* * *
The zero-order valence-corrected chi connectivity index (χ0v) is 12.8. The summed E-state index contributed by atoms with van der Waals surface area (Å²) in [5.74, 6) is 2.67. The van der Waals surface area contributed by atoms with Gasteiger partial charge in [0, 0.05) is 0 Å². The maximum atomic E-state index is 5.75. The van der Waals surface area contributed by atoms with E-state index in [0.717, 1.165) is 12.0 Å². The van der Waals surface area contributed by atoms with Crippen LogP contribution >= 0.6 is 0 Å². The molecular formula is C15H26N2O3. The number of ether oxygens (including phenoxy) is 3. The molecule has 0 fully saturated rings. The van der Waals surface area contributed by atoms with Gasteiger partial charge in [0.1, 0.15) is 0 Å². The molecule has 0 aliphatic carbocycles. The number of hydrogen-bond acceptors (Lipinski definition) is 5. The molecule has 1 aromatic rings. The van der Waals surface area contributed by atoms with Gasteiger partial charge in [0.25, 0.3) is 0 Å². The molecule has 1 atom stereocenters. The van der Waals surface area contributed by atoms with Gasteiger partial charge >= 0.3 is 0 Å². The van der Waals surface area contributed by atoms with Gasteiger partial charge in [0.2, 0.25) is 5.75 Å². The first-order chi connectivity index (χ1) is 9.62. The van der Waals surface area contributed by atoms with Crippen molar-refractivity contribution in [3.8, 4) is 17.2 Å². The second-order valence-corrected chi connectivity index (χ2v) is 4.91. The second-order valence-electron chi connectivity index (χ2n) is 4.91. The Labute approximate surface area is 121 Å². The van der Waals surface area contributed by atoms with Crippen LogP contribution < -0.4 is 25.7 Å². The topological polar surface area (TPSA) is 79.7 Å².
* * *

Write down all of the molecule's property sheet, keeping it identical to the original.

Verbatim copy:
The zero-order valence-corrected chi connectivity index (χ0v) is 12.8. The summed E-state index contributed by atoms with van der Waals surface area (Å²) in [5.74, 6) is 2.67. The van der Waals surface area contributed by atoms with Gasteiger partial charge in [0, 0.05) is 0 Å². The maximum atomic E-state index is 5.75. The van der Waals surface area contributed by atoms with E-state index in [0.717, 1.165) is 12.0 Å². The van der Waals surface area contributed by atoms with Crippen LogP contribution >= 0.6 is 0 Å². The molecular formula is C15H26N2O3. The number of ether oxygens (including phenoxy) is 3. The molecule has 0 fully saturated rings. The van der Waals surface area contributed by atoms with Gasteiger partial charge in [0.1, 0.15) is 0 Å². The molecule has 0 aliphatic carbocycles. The number of hydrogen-bond acceptors (Lipinski definition) is 5. The molecule has 1 aromatic rings. The van der Waals surface area contributed by atoms with Gasteiger partial charge in [0.25, 0.3) is 0 Å². The molecule has 1 atom stereocenters. The van der Waals surface area contributed by atoms with Gasteiger partial charge >= 0.3 is 0 Å². The van der Waals surface area contributed by atoms with Gasteiger partial charge in [0.2, 0.25) is 5.75 Å². The first-order chi connectivity index (χ1) is 9.62. The van der Waals surface area contributed by atoms with Crippen molar-refractivity contribution in [3.8, 4) is 17.2 Å². The second-order valence-corrected chi connectivity index (χ2v) is 4.91. The second-order valence-electron chi connectivity index (χ2n) is 4.91. The Labute approximate surface area is 121 Å². The van der Waals surface area contributed by atoms with Crippen LogP contribution < -0.4 is 25.7 Å². The topological polar surface area (TPSA) is 79.7 Å².